What is Trauma?

This post by the blogger Sleeping Tiger is one of the best I’ve read on the effects of trauma. She begins with the realization: “I’m never truly relaxed”.

Bingo! That’s me in a nutshell. Never Truly Relaxed. Could THIS be the reason why I tire so easily that 90% of my to-do list never gets done? Hyper vigilance is exhausting.

One of the many “simple” things that I find hard to do is talking on the telephone. I get so anxious, afraid that I am going to say something stupid, that I tend to babble. I will start to say something to make a point, then think that I need to bring in some back story to explain what I am saying, and while I’m in the middle of the back story I forget what my original story and point were about, and then while I’m trying to figure that out, I think of something else and go off on another tangent… AUGH!!

I had a recent phone conversation with a fellow blogger who called because she was having a rough day. I wanted so much to help her feel better that I felt an additional self-imposed pressure to say exactly the right thing — only don’t talk too much, allow her to vent and get out what she needs to say, but don’t say too little, she needs to hear an appropriate amount of feedback so she knows she is being heard…. YIKES!!!

I suspect that by the end of our conversation my friend did feel better, if only from realizing how much better she is at talking than I am. 😉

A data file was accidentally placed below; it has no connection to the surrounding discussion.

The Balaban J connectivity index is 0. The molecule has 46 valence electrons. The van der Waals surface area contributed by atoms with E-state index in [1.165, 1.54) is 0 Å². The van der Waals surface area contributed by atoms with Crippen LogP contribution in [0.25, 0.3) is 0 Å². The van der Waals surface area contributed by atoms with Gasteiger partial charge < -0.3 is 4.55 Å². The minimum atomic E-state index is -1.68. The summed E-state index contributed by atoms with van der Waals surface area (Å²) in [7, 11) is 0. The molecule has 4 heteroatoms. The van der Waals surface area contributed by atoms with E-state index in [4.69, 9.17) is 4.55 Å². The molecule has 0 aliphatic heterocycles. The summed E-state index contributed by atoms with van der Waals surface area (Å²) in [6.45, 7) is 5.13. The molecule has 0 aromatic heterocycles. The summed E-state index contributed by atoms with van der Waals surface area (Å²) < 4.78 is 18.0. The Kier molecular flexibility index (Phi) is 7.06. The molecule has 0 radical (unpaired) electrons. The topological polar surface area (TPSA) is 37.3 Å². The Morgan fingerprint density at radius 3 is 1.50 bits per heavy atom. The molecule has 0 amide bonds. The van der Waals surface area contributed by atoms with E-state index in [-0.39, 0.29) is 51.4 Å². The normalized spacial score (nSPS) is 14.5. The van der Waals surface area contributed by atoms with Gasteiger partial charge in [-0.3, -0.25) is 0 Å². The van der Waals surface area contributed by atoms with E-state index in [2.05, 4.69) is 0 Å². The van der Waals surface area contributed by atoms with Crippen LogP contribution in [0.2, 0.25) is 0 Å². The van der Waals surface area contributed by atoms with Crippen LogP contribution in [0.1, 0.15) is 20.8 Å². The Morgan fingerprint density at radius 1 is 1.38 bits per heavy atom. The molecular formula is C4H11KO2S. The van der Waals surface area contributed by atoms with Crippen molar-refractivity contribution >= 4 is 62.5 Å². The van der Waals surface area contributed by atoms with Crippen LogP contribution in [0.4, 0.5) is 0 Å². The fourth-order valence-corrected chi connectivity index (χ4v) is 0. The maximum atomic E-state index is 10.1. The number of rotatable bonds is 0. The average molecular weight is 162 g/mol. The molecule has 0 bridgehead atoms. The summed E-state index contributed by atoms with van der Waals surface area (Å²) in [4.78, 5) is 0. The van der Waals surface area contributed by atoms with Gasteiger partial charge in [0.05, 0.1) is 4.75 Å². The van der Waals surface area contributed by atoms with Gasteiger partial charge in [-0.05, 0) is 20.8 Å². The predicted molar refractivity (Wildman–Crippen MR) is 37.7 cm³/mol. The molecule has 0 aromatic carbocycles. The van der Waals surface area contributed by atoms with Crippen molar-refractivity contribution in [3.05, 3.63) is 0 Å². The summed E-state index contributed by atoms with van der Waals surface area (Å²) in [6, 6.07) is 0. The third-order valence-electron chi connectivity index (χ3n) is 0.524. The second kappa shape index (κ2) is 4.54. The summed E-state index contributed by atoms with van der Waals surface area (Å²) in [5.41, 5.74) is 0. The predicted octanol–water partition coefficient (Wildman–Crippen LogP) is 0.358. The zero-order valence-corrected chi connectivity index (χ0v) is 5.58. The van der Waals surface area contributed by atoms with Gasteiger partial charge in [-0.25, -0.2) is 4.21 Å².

It is exhausting, never being able to truly relax. I think the closest I ever come to feeling really relaxed is when I’m in a service at my favorite church. However, when the minister tells us to shake hands with the people around us… OMG. Plus I have this embarrassing habit of crying through much of the service. Why I do that, I don’t know. Last Sunday I forgot to wear waterproof mascara. It wasn’t pretty.

Without further ado/babbling, here is Sleeping Tiger’s excellent post: What is Trauma?

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5 thoughts on “What is Trauma?

  1. jncthedc April 6, 2016 / 8:51 am

    It’s amazing how kind hearted people place the most incredible amount of stress on themselves attempting to help others. There are countless reasons explaining this phenomena, however, suffice it to say it commonly results from a mind working at the speed of light. This is also a common mechanism for anxiety onset. When you feel these feelings (if you can,) back out of the situation and simply BREATHE. Do NOT focus on your content; just BREATHE slowly and relatively deeply. After 7-8 of these breaths, convey your next thoughts in 1-2 sentences. Slowly reintegrate yourself in the entire conversation. Good intentions on your part are creating too many “needs” at once. Become the TORTOISE. Slow yourself down and this will help reduce stress and increase the ability to relax (better.)
    Hope this helps.
    This was a great article to pass to readers. Truly hits home with the meaning of “Trauma.”

    Liked by 1 person

    • Lady Quixote/Linda Lee April 6, 2016 / 11:29 am

      I love your advice. I will try that next time. Only instead of a tortoise, I prefer the mental image of a big fluffy cat purring softly in the sun. Oh, wait, my hubby is so allergic to cats he will start sneezing in my fantasy… lol…. see how my mind works?

      But seriously, thank you!!

      Liked by 1 person

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